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On July 25, North Star posted the results of its national vox-pop on the perception of the media in Canadian society. To better understand this long march towards monopolization that began decades ago, North Star offers this historical overview.
In the 1980s, there were about 120 daily newspapers in Canada; today there are only 75. At the same time, the proportion of independent newspapers dropped from about 20% to 5% and more than 200 community stations were shut down by the largest media monopolies, leaving about 90% of the public without local community television. During this period, Canada has become one of the world's textbook cases of media monopolization.
In 2017, Postmedia and the Torstar, the two largest companies in the industry, traded 41 publications in an effort to instantly eliminate 35 of them. This ended competition in many locations and resulted in the layoff of approximately 300 people. An investigation later revealed that the companies had exchanged emails about the operation in advance, yet the Competition Bureau found the evidence insufficient to justify an intervention.
The simultaneous closure of two major daily newspapers, the Winnipeg Tribune and the Ottawa Journal, in August 1980 was already raising concerns about the growing monopoly in the Canadian media. This led to the creation of the Kent Commission on Newspapers to investigate the phenomenon.
Despite the Commission's recommendations, the federal government's response to media monopolies has been largely inadequate. The change of government in the 1990s effectively ended efforts to further regulate media concentration. Moreover, media coverage and investigation of this monopolization has been rather limited.
The close links between large corporations and media companies in Canada are concerning. A striking example is the Irving family, which until recently owned all the daily and most of the weekly newspapers in New Brunswick. That changed with the sale of nine newspapers to Postmedia, by far the largest news media player in the country, done with little media attention.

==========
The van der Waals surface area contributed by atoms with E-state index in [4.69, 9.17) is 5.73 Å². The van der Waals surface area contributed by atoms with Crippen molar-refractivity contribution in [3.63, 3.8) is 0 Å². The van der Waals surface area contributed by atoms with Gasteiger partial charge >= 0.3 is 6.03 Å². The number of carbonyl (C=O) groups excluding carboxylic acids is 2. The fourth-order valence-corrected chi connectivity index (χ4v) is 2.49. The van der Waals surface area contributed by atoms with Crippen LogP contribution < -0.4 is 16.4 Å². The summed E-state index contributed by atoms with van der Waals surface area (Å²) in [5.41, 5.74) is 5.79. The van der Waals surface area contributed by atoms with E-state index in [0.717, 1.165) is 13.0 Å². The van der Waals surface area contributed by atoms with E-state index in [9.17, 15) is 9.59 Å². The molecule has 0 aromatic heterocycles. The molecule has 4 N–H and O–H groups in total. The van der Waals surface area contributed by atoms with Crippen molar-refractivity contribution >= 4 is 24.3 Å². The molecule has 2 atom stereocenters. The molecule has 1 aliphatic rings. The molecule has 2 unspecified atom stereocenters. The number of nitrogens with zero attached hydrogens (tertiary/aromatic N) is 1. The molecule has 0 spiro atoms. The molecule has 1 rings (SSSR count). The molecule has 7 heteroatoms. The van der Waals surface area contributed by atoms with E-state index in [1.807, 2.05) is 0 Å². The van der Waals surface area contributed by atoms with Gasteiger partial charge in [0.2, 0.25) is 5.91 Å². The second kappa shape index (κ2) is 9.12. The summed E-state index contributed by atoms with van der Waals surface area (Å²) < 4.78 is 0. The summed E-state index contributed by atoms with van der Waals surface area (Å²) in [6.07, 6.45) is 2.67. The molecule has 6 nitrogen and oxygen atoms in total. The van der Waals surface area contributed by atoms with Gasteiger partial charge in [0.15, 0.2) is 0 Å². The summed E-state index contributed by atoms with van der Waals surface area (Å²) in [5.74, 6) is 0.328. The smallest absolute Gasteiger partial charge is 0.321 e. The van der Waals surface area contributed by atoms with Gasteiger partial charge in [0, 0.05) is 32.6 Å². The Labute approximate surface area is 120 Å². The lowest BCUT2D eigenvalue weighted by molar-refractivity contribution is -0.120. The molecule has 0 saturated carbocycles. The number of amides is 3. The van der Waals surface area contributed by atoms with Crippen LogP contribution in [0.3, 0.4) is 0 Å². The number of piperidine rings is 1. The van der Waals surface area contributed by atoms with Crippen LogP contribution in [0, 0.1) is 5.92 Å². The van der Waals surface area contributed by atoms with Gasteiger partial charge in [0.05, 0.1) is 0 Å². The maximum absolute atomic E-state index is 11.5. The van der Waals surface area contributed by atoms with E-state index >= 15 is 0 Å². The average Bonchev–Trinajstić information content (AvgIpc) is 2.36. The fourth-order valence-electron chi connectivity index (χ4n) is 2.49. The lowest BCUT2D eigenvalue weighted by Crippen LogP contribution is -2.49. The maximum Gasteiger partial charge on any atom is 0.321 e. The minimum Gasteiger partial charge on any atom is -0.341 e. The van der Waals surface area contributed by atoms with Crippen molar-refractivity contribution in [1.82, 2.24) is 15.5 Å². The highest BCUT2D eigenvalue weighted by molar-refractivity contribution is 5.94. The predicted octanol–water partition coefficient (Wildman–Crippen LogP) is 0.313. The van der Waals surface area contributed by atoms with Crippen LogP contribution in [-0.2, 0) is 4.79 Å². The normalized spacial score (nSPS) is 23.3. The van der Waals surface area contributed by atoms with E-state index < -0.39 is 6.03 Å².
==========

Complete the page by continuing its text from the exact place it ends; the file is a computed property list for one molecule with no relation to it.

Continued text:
Although now in the hands of a monopoly formally independent of Irving, the latest executive chairman of the Postmedia board bears a familiar name: Jamie Irving. These newspapers still tend to publish the press releases of the giant New Brunswick company as news stories, raising concerns about the bias of the information the public receives.
K.C. Irving was convicted of monopolistic practices in 1972, fined $150,000 and ordered to sell two newspapers. The decision was overturned a few years later by the Supreme Court of Canada, which ruled that there was insufficient evidence of harm to the public. The Canadian law was already under the spotlight, showing its shortcomings.
The most dramatic representation of this corporate influence on the media occurred in March 2018, when numerous anchors from various U.S. television stations read aloud a speech warning of the dangers of "biased and fake news." This seemingly independent editorial had been published by local media outlets FOX, ABC and CBS, all owned by Sinclair Broadcast Group.
In Canada, this influence may be more subtle, but the directors and shareholders of major media groups are rarely independent. Leonard Sharpe, Chairman of Postmedia Network inc., is also an "independent director" of Morguard Corporation, a real estate development and operations company, as well as a director of Clifton Blake Asset Management Ltd, a real estate private equity and asset management firm.
According to a 2021 study, one in ten guests who commented on the news in Canada were employed by companies that received payments to influence public opinion and government policy, even at CBC. This raises concerns about possible links between network management and the private sector. Presenters often refer to these guests as "strategists" despite their conflicting interests. After journalists, legislators and doctors, lobbyists and public relations specialists are the fourth most common profession among on-air commentators.